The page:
It should be too obvious to have to point out that Holmes's dictum is irrelevant to such episodes. Before we get to that, however, let's put on this on the record: although they may be under great government pressure to crack down on certain real or alleged misinformation and disinformation, the social-media platforms are private companies with the right to set their terms of use. But that does not mean having a low bar for expulsion is a good policy. Social networking, to the extent it is to have political value, ought to be an open forum. Kicking people off even for lying about election results or (justifiably) criticizing rules about permissible pronouns is not only obnoxious; it also makes a mockery of what the platforms themselves say they aspire to be.

With that out of the way, we can move on to the main course. None of the targets to which Holmes's trope is aimed bears any resemblance to the literal case of falsely shouting fire in a theater. We can break this down into two parts.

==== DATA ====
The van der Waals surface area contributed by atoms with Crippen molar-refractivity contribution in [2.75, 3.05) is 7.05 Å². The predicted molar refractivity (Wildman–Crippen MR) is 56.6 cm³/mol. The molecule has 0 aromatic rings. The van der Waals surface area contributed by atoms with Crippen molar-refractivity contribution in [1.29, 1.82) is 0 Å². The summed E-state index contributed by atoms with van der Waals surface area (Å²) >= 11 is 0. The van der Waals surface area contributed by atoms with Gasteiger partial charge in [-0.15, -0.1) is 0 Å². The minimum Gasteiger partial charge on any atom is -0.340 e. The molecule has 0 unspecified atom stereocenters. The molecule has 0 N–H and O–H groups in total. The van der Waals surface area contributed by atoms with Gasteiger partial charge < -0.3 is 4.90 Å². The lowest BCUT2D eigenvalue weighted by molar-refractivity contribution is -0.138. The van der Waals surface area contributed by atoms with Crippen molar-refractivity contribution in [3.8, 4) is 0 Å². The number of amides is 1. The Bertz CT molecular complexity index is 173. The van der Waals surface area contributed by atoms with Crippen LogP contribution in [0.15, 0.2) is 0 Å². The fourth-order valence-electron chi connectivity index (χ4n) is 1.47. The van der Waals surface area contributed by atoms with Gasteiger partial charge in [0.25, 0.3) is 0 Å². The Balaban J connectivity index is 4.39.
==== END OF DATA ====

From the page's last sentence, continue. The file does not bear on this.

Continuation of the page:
The first concerns the unreasonable shouting of anything, even "Chocolate!" in a theater, crowded or not. If I buy a ticket to a concert, play, or movie, I have at least an implicit contract with the theater owner that I will not disrupt the show (without a darn good reason) and spoil it for the other patrons. If that contractual term were not assumed, the owner would be defrauding all the customers. Would you buy a ticket to a show knowing that anyone in the audience was permitted to make noise?

Just as I cannot eat in a restaurant and refuse to pay by claiming that I never explicitly agreed to pay for the meal, so I cannot make a ruckus in a theater on grounds that I never agreed not to do so. We can go further and point out, as Murray Rothbard did, that even the theater owner may not unreasonably disrupt the show without violating the contract with his customers:  If he does, "He has thus welshed on this contractual obligation, in violation of the property rights of his patrons."

Rothbard's point is that freedom of speech is not some free-floating right. To make sense it must be rooted in property rights. No one has a right to make a speech in your living room without an invitation. The corollary, he points out, is that so-called public, that is, government-controlled, land presents insoluble conflicts. When demonstrators want to block a busy street during rush hour, whose rights should prevail: theirs or the drivers'.